Marc

Share this post


Link to post
Share on other sites

I am continually astonished at the assumption that there will be crew members clamoring to get back on board anytime soon. I can't imagine what the personal decision would be like unless they were offered a pretty substantial pay incentive to give this restart a chance. I don't want to hear about how lucky they are to work for Regent( or any cruise  line) to care for their poor families at home. Enough time has passed that people from all professions have has to acclimate themselves to new employment realities and the uncertainty of this virus may not have staff ready to charge back in. This certainly isn't a business that would be considered essential right now.

Share this post


Link to post
Share on other sites

As a follow up to my previous post, this weekend I was speaking  to an Infectious Disease colleague and shared my post with her.  I should preface my comment with she has never been on or taken a cruise.  In fact, knowing her, she probably has never been on a vacation.

 

Her response to my post was that I really missed the main crux of the problem of cruise returning to service.   The first question was "how and where do the crew live on the ship?"   I have not been privy to see how the crew lives, but I have had explained to me by various staff members their living arrangements.  Once I shared this, it was like an alarm went off.  The congregate living that occurs is a fundamental problem in the world of COVID-19.  

 

The next issue was how would you isolate people suspected of or having COVID-19.  This is not like a Norovirus (which she reminded me we still do not have a vaccine/immunization for) this is an aerosolized virus.  This is not just telling someone to stay in their room.  It is conceptualized, that suspected positive/positive people would be in a separate distinct area.  

 

Once again, if the medical requirements as set forth in the April 15th CFR from CDC are codified, the cruise lines (big or small) face a herculean effort in trying to meet  those requirements.  The level of expertise required of physicians and nurses significantly changes.  

 

 

 

 

 

Share this post


Link to post
Share on other sites

This is why mask wearing is so important.  Unfortunately, it has turned into a political statement.  If we were all to wear masks and social distance, we could really get a handle on this disease.

 

Unfortunately, that bis the only tool in our arsenal at this time.  

 

 

Share this post


Link to post
Share on other sites
2 hours ago, fizzy said:

I am continually astonished at the assumption that there will be crew members clamoring to get back on board anytime soon. I can't imagine what the personal decision would be like unless they were offered a pretty substantial pay incentive to give this restart a chance. I don't want to hear about how lucky they are to work for Regent( or any cruise  line) to care for their poor families at home. Enough time has passed that people from all professions have has to acclimate themselves to new employment realities and the uncertainty of this virus may not have staff ready to charge back in. This certainly isn't a business that would be considered essential right now.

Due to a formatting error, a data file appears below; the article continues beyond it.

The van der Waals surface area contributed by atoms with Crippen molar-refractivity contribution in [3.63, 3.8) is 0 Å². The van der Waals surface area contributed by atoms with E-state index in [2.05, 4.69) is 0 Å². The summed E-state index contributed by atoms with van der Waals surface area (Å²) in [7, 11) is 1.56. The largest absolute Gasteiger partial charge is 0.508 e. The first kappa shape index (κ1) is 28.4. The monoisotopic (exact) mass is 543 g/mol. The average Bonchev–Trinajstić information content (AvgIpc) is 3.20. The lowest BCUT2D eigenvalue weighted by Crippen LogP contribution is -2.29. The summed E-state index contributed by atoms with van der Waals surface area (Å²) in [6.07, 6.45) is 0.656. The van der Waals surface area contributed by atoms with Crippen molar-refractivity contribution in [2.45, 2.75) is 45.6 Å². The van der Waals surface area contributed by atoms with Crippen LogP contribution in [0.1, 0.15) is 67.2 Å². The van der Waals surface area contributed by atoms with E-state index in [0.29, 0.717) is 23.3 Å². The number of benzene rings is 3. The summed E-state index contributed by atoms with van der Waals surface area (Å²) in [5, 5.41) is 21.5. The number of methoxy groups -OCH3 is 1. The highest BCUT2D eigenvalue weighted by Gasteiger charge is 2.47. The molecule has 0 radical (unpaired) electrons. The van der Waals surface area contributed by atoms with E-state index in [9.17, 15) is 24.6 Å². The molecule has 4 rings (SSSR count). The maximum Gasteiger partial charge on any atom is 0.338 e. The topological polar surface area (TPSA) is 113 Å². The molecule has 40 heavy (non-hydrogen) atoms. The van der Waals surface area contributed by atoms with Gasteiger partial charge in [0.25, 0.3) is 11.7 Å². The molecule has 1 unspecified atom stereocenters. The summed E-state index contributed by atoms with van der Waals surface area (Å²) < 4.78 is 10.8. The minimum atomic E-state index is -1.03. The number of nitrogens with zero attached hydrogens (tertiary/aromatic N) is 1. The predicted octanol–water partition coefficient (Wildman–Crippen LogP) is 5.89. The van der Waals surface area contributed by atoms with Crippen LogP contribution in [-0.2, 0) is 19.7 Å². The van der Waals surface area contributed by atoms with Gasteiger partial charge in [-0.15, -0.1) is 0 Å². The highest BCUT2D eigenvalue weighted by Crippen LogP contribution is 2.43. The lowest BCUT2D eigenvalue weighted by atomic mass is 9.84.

Have you checked the world wide unemployment rate lately? 

Share this post


Link to post
Share on other sites
Posted (edited)
1 hour ago, howiefrommd said:

This is why mask wearing is so important.  Unfortunately, it has turned into a political statement.  If we were all to wear masks and social distance, we could really get a handle on this disease.

 

Unfortunately, that bis the only tool in our arsenal at this time.  

 

 

Thank you howie for the real story from an expert in the field rather than the positive no matter what posts.  It's really great to get factual information from someone on the front lines.

 

Plus nice to see the true story that just because a ship is "luxury" with fewer customers things will be quite different.  After all the smaller numbers of passengers are in conjunction with smaller ships.  Really doubt there is a lot of difference in the sq ft or tons per passenger no mater the category of the ship.  Keeping a 6 ft distance between people requires a lot more space than what is available on a "luxury" ship"  Yes, the cabins/suites are a lot bigger however the area outside the cabin/suite would need to be huge to get the 6 foot bubble around every passenger/crew member..

Edited by rallydave

Share this post


Link to post
Share on other sites
20 minutes ago, Got2Cruise said:

Have you checked the world wide unemployment rate lately? 

Thank you for asking. I am currently sadly unemployed......because all of my clients are following the recommended protocols for non essential travel....as they should.

Share this post


Link to post
Share on other sites
1 hour ago, Got2Cruise said:

Have you checked the world wide unemployment rate lately? 

 

You are so right.  Regent crew members put food on their families tables because of their jobs onboard.  Crew members also know how Regent continually sanitizes their ships (as evidenced by crew members being onboard way too long before they could get home......... they did not get sick).  They need to work and would be far safer on a Regent ship than taking a job in a town/city where Covid could be rampant.

Share this post


Link to post
Share on other sites